It seems like summer just ended, but even here in southwest Texas – even if for only a few days – Fall is in the air. As November arrives with a few days of cooler weather, students — not to mention faculty and staff — are beginning to look toward the holidays. Thanksgiving and Christmas are not far away.

Thanksgiving is a Universal Concept

I always think of the specifically American roots of Thanksgiving, but the fact is, Thanksgiving is the kind of festival that is celebrated the world over — though in different ways of course.

It is usually associated with fall harvest festivals, when people gather with family and friends at the end of an intensive season of harvesting, to give God thanks for his blessings and provisions. It’s closely connected with family, friends, relaxation and rest, plus great food. And, of course, these celebrations often include prayers and worship as we reflect upon God‘s blessings in the previous year.

I love the fact that we set aside a specific few days of the year for Thanksgiving parties, meals, festivals, and time off from school and work. It’s wonderful to have a spot in the calendar that reminds us of our dependence upon the Lord and the importance of expressing collectively as families and as his people our gratitude to him.

Harvest Festivals in Scripture

The Jewish people actually had two harvest festivals, one in the spring, associated with small grains and the “first fruits” of the harvest, and one in the Fall, where the Lord was thanked for the end of the larger harvest season. Setting aside special times for worship, reflection, celebration, and the giving of thanks is always appropriate.

Give Thanks Continually

And, of course, we all know that, while Thanksgiving is a special time of the year, the giving of thanks is and ought to be a regular process and a never ending habit.

The daily, regular practice of giving thanks in all circumstances is something that the Scriptures emphasize. For example:

“…always giving thanks for all things in the name of our Lord Jesus Christ to God, even the Father;” Ephesians 5:20

“Rejoice in the Lord always; again I will say, rejoice! Let your gentle spirit be known to all men. The Lord is near. Be anxious for nothing, but in everything by prayer and supplication with thanksgiving let your requests be made known to God. And the peace of God, which surpasses all comprehension, will guard your hearts and your minds in Christ Jesus.” Philippians 4:4-7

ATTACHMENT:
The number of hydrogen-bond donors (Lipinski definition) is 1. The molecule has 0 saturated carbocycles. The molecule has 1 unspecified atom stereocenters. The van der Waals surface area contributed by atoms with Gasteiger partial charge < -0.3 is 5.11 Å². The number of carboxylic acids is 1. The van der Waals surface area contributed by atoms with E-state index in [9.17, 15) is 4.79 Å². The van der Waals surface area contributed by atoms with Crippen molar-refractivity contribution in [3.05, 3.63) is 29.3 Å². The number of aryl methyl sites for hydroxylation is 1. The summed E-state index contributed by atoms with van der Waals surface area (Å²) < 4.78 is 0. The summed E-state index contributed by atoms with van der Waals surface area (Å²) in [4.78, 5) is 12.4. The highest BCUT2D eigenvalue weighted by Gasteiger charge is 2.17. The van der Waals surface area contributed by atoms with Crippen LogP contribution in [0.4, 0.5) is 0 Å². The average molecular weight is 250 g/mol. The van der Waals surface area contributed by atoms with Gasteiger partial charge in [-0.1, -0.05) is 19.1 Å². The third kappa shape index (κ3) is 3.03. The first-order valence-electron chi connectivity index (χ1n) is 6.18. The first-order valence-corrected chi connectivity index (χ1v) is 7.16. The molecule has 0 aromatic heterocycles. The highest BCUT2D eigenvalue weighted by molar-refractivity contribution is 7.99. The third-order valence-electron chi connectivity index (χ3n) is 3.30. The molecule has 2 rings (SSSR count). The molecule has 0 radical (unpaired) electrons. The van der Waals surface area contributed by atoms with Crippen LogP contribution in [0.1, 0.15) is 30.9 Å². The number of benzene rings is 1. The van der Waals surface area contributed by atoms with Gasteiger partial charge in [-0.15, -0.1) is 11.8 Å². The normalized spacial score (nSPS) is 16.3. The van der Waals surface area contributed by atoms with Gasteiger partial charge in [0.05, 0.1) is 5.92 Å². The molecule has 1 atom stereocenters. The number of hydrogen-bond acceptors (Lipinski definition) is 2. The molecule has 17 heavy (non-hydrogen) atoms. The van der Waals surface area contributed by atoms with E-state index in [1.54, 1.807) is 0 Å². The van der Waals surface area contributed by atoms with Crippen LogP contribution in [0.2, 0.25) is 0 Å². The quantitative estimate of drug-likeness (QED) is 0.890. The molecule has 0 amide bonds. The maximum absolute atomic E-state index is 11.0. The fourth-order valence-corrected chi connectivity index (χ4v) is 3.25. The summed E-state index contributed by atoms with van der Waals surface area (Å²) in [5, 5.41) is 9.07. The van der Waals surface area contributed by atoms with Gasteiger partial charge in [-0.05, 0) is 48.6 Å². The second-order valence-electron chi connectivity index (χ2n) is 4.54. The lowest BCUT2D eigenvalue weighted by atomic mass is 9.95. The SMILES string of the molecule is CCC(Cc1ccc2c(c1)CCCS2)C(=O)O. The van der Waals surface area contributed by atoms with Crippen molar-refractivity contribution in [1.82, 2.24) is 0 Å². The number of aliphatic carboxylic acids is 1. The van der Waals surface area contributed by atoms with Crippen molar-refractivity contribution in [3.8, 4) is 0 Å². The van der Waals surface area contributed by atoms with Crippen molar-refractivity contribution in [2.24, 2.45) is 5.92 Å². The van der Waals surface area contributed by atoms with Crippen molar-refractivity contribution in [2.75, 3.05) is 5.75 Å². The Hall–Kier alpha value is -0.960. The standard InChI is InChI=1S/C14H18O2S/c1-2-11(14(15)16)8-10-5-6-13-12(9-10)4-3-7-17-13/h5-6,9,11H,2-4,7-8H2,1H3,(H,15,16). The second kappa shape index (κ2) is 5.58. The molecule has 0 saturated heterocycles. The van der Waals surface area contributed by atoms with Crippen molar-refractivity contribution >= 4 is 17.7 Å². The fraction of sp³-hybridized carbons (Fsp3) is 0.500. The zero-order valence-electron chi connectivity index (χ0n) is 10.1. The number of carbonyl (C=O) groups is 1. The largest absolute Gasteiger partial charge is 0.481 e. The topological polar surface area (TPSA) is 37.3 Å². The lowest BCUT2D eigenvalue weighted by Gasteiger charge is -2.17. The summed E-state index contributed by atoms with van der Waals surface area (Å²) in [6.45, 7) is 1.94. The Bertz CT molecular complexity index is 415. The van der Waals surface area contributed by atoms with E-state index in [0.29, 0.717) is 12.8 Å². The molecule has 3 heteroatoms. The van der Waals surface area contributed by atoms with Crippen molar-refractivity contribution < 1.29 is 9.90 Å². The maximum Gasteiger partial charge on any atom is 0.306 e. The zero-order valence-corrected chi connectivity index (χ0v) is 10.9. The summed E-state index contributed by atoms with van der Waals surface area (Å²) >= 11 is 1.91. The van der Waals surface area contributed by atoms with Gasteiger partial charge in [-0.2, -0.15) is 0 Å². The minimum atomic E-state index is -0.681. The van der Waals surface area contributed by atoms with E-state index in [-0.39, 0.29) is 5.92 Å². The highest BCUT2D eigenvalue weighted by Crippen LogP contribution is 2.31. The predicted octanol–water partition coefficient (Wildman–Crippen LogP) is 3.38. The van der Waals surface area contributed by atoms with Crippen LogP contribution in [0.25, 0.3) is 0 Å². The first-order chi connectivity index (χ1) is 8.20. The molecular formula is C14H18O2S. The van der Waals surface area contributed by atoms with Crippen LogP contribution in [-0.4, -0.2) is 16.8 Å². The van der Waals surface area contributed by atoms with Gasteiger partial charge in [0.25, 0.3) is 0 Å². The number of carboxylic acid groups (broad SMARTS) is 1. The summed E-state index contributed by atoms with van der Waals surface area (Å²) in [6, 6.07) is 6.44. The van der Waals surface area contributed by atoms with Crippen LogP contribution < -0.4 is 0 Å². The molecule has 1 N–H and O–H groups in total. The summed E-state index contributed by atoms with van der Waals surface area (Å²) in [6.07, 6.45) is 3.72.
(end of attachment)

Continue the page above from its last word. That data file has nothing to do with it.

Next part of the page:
“Let the peace of Christ rule in your hearts, to which indeed you were called in one body; and be thankful. Let the word of Christ richly dwell within you, with all wisdom teaching and admonishing one another with psalms and hymns and spiritual songs, singing with thankfulness in your hearts to God. Whatever you do in word or deed, do all in the name of the Lord Jesus, giving thanks through Him to God the Father.” Colossians 3:15-17

In the New Testament, “time” has undergone a dramatic change, since the great day of fulfillment has come with the person of Christ. Therefore the last great Sabbath, the year of Jubilee, has arrived (Luke 4:16-21), and the calendar takes on new meaning. Every day is a day for giving thanks, and that’s the new, daily festival emphasized in the New Testament.

The Failure to Give Thanks

In fact, in Romans 1:18-21, the failure of humanity to give thanks is pointed to as the beginning of the Great Rebellion recounted in Genesis 3. The refusal to give thanks is a refusal to worship God as God, and it led the human race to a mental and spiritual darkness, a corruption of their full humanity.

So, while Fall is in the air, and we are now looking forward to the holiday season, every day, even now, is a time for thanksgiving. We don’t thank God for the evil that happens all too frequently in our world, but even in the midst of suffering, evil, and difficult times, we can thank God in all circumstances. Giving thanks is an act of submission and faith that leads us into the presence of God.

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Edited by Joannah Buffington

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